Why clean the garden if the inside of the house isn’t clean?

Why clean the guest bedroom if the main bedroom isn’t clean?

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A clean guest bedroom

Similarly, some technical debt helps the team move faster than others.

The alerting system for a billing service is more impactful than the alerting for an internal tool. The testing infrastructure for the homepage is more important than for any other page.

The lesson for engineers is to always consider the opportunity costs of your work.

Don’t clean your guest bedroom until your main bedroom is clean first!

Example: Doma’s Migration from Heroku to Azure

Doma, a real-estate software company, had a technical debt cleanup recently where their focus on cleaning the main bedroom paid off.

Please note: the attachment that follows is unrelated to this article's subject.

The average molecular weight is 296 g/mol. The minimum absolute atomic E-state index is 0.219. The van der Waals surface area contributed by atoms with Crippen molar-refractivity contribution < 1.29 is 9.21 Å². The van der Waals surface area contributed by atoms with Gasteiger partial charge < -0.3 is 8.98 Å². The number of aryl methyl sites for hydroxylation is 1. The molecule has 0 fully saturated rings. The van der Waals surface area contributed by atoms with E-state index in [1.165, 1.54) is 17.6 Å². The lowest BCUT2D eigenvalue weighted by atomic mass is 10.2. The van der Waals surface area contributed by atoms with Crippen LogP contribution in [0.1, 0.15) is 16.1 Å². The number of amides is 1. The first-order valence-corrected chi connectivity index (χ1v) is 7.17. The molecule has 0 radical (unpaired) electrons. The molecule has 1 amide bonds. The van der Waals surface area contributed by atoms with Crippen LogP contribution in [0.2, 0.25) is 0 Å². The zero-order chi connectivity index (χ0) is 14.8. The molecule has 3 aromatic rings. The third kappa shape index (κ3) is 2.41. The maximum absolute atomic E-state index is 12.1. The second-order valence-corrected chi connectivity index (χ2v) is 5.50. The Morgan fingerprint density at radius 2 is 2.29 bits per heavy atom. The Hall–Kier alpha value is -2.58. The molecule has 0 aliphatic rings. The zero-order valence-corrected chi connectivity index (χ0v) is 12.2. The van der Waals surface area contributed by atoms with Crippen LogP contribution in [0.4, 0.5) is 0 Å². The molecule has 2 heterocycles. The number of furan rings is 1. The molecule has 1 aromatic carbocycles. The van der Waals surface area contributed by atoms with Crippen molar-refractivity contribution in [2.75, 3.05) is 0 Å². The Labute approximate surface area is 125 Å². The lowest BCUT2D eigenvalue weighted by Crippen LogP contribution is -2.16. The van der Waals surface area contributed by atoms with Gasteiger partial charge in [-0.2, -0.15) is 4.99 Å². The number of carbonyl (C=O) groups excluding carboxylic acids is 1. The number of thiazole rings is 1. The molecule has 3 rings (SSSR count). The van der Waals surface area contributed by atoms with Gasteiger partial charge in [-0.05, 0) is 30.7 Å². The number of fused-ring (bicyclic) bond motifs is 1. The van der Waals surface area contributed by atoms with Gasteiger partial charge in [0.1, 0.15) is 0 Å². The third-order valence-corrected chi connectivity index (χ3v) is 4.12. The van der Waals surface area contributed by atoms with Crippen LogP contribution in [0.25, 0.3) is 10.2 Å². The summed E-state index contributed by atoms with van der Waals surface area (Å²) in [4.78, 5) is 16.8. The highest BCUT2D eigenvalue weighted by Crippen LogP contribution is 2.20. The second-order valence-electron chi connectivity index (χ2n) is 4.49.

To prepare for their IPO in 2021, they had to migrate their cloud infrastructure from Heroku to Microsoft Azure. They gave themselves half a year to plan and execute on this migration.

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However, towards the end, Doma had an issue with their contract with Heroku. Heroku wouldn’t allow them to renew their contract at a lower volume, and only presented Doma with the option of another longer-term contract. So if Doma didn’t complete the migration to Azure in time, they could have their cloud infrastructure cut off.

They gave themselves 41 days to execute the migration, but this issue cut their timeline down by a month, down to 11 days.